(9) The existence of that joint venture with Sterling was confirmed by BP's lawyers in a fax dated 12 March 2001. It was specified that this joint venture sells BP and Sterling ACN in regions outside North America and Europe and therefore is not active in Europe. However, it was stated that BP also has a non-exclusive distribution agreement with Sterling, by which BP sells up to [...]* kt per annum of ACN to Europe and Turkey. In its submission, BP's lawyers referred to the fact that this had been previously brought to the Commission's attention. The agreements with Sterling had been notified to the Commission under the antitrust-provisions according to Form A/B in April 1998 (case IV/E-2/37.035-BP-Sterling). The Commission issued a negative clearance type comfort letter on 1 June 1999.

(10) In a telephone conference on 15 March, the Commission asked BP's lawyers to provide information on any links with other [...]* suppliers. In their written reply to that question of March 16, BP's lawyers indicated (p. 6) that BP:

"has no joint venture and/or distribution agreements with any [other producer]*, with exception of the links with Sterling set out in BP's fax of March 12. [...] However, BP does [have an arrangement with another producer affecting exports to Europe]*"

(11) By telephone and e-mail (16.56 h) on 19 March, the Commission requested further information about the quantities involved and the duration of the arrangement with [...]*. In the reply to those questions dated 19 March, BP's lawyers indicated that [details of the arrangement which limit the producer's ability to independently export ACN to Europe]*

(12) According to the [arrangement, ...]*.

(13) The potential of [...]* producers to supply ACN to Europe was an important element for the assessment of BP's competitive position on the market for ACN. The USA is the main exporting region for ACN due to significant excess capacity in relation to local demand. BP's sales of ACN in Europe are entirely based on imports from its production sites in the USA. [Sterling is one of the largest merchant sellers in the US following the market leader BP with a market share of around 20 % (BP: 35 %). It is therefore an important potential competitor of BP for ACN sales into Europe. The agreement significantly limits its potential to actively compete with BP in Europe. All its material sold into Western Europe went through the agreement, i.e. was marketed by BP, except for some marginal sales below 5 kt which Sterling marketed directly]*. The [arrangement with ...]* gives BP a large measure of control over [...]* exports to Europe. [...]*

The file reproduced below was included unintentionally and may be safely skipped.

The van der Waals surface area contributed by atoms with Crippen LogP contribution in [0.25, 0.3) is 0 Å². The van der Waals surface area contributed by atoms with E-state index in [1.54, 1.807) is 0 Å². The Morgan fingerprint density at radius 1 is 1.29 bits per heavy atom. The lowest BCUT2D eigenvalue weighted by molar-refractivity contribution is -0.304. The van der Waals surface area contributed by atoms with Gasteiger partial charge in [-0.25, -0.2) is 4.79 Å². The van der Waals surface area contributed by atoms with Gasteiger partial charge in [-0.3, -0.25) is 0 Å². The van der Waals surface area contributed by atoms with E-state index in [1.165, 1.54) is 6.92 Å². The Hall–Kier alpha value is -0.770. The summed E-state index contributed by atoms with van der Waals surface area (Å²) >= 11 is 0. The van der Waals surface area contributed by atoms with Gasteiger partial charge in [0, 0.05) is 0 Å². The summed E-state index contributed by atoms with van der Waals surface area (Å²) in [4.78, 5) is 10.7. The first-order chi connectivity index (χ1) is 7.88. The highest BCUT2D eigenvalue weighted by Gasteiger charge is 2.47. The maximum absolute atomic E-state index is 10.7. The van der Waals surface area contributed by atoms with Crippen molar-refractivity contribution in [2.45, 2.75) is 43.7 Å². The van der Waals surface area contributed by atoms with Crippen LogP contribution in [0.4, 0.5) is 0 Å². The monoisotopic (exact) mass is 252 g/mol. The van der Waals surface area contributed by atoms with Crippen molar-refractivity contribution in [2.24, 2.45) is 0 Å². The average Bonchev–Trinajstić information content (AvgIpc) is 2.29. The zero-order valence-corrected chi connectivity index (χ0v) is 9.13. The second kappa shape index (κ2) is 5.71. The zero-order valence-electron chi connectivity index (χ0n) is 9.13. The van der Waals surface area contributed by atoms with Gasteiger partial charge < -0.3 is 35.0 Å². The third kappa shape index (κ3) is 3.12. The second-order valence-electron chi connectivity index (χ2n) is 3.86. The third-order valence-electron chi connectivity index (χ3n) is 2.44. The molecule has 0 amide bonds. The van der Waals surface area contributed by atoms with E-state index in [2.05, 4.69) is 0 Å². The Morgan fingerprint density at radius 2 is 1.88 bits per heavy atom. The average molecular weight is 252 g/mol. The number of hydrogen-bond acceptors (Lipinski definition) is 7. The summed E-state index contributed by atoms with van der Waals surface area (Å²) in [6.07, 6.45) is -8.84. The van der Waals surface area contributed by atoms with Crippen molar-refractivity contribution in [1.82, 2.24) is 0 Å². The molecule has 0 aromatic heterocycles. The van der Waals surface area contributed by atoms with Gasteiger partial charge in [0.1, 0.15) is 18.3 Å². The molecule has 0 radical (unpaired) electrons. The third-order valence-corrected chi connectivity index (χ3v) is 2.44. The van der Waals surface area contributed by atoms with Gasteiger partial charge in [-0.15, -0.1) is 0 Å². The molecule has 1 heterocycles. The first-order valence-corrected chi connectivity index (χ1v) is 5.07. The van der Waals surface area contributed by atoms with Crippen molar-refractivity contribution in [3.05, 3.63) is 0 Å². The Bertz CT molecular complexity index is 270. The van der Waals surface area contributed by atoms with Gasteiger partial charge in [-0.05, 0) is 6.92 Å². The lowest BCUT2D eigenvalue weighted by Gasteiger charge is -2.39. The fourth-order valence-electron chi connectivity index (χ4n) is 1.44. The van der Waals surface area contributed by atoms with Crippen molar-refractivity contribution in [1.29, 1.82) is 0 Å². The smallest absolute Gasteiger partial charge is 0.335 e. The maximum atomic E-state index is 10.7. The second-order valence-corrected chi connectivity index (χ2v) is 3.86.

(14) In conclusion, there were two important cooperation [arrangements]* for ACN between BP and [ACN producers]*. No reference was made to these [arrangements]* in the Form CO.

2. Information on BP's activities as regards ACN technology licensing

(a) Information given in the notification

(15) Section 6.1 of the Form CO requires the parties to identify each affected market, and in Sections 7 and 8 detailed information has to be provided with regard to these markets. Section 6III(b) defines vertically affected markets as relevant product markets where "one or more of the parties to the concentration are engaged in business activities in a product market, which is upstream or downstream of a product market in which any other party to the concentration is engaged, and any of their individual or combined market shares is 25 % or more [...]".

(16) Section 8.9 of the Form CO requires the parties to describe the various factors influencing market entry. In point (d) of that section, particular information is requested on "the extent to which each of the parties to the concentration are licensees or licensors of patents, know-how and other rights in the relevant markets."

(17) BP's position in the licensing of ACN production technology, which has to be considered as being upstream of ACN production activities, is not explained in the notification, neither as an affected market nor in section 8.9 nor elsewhere. In Deutsche BP's submission under section 8.9, technology is mentioned as one of the relevant entry factors and it is indicated that: